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Quiz about Choo Choose Thomas  Part 2
Quiz about Choo Choose Thomas  Part 2

Choo Choose Thomas! Part 2 Trivia Quiz


There is no doubt that the railroad system in the UK has greatly influenced its history. Living near the main line of a railroad also inspired a man to create a world where steam engines had personalities and met the same challenges as human beings.

A multiple-choice quiz by ponycargirl. Estimated time: 4 mins.
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Author
ponycargirl
Time
4 mins
Type
Multiple Choice
Quiz #
387,929
Updated
Jan 13 24
# Qns
10
Difficulty
Average
Avg Score
7 / 10
Plays
376
Awards
Top 35% Quiz
Last 3 plays: Guest 131 (6/10), Guest 1 (5/10), Guest 86 (9/10).
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Question 1 of 10
1. Reverend Wilbert Awdry, the creator of "Thomas the Tank Engine", grew up near which railway main line in Box, Wiltshire? This railway is featured in some of his stories. Hint


Question 2 of 10
2. What event in his life gave Reverend Awdry the opportunity to create his railway characters? Hint


Question 3 of 10
3. Which of the following railway characters, a blue 4-4-0 tender engine with a number 2 on his tender, was created first by Reverend Awdry? Hint


Question 4 of 10
4. After receiving the request for a model of the train in his famous story, Reverend Awdry complied, using pieces of wood and what other resource? Hint


Question 5 of 10
5. What is the name of the series of books created by Reverend Awdry? Hint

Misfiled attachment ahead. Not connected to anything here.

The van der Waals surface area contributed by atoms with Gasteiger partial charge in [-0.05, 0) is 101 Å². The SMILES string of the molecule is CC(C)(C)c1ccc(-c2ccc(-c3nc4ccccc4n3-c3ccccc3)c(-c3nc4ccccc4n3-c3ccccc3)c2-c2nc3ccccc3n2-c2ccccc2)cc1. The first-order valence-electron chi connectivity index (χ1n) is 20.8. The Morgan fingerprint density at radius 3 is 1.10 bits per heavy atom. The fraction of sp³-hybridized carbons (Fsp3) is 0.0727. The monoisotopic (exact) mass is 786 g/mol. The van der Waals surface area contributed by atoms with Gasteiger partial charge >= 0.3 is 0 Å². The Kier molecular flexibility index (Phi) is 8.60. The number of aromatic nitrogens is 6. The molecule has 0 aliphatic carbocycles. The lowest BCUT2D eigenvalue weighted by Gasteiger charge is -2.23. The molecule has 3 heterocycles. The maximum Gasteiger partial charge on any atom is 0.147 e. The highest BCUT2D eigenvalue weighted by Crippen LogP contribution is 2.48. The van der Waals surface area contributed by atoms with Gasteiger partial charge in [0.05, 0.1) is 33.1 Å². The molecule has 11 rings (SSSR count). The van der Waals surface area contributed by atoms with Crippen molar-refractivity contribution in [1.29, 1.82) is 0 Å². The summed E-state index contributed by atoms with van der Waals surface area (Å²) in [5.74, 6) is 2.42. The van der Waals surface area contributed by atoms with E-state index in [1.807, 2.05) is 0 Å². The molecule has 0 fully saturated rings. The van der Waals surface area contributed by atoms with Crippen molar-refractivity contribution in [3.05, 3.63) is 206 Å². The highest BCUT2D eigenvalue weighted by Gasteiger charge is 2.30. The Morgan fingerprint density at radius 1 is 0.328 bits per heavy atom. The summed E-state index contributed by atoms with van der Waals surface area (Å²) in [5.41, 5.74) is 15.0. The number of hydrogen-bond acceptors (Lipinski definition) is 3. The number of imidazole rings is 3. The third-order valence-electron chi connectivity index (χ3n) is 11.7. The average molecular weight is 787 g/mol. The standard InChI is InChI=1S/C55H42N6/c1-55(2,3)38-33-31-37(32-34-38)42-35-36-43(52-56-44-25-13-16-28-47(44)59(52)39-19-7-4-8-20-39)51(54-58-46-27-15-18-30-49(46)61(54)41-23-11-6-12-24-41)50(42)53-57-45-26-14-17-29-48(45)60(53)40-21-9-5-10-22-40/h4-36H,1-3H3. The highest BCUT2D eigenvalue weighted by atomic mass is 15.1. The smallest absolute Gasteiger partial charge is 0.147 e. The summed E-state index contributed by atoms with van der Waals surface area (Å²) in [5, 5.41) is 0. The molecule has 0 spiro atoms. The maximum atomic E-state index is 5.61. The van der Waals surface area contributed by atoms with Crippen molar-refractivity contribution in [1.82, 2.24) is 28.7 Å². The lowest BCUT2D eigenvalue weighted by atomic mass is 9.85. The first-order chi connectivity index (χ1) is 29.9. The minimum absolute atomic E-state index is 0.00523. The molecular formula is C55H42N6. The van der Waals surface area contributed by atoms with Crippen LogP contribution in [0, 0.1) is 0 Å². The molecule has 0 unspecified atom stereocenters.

Question 6 of 10
6. Reverend Awdry's stories are set in Sodor, a fictional land located in the Irish Sea. What provided the inspiration for the name Sodor? Hint


Question 7 of 10
7. According to Reverend Awbry's story, "Thomas the Tank Engine", what is one of the main occupations on the island of Sodor? Hint


Question 8 of 10
8. In which of the following ways did Reverend Awdry anthropomorphize his stories about the railway? Hint


Question 9 of 10
9. Which of the following people has also written stories about Thomas the Tank Engine? Hint


Question 10 of 10
10. Reverend Awdry is not the only person who has ever written about anthropomorphized trains. Which other famous British writer wrote about a similar train? Hint



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May 23 2024 : Guest 131: 6/10
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quiz
Quiz Answer Key and Fun Facts
1. Reverend Wilbert Awdry, the creator of "Thomas the Tank Engine", grew up near which railway main line in Box, Wiltshire? This railway is featured in some of his stories.

Answer: The Great Western Railway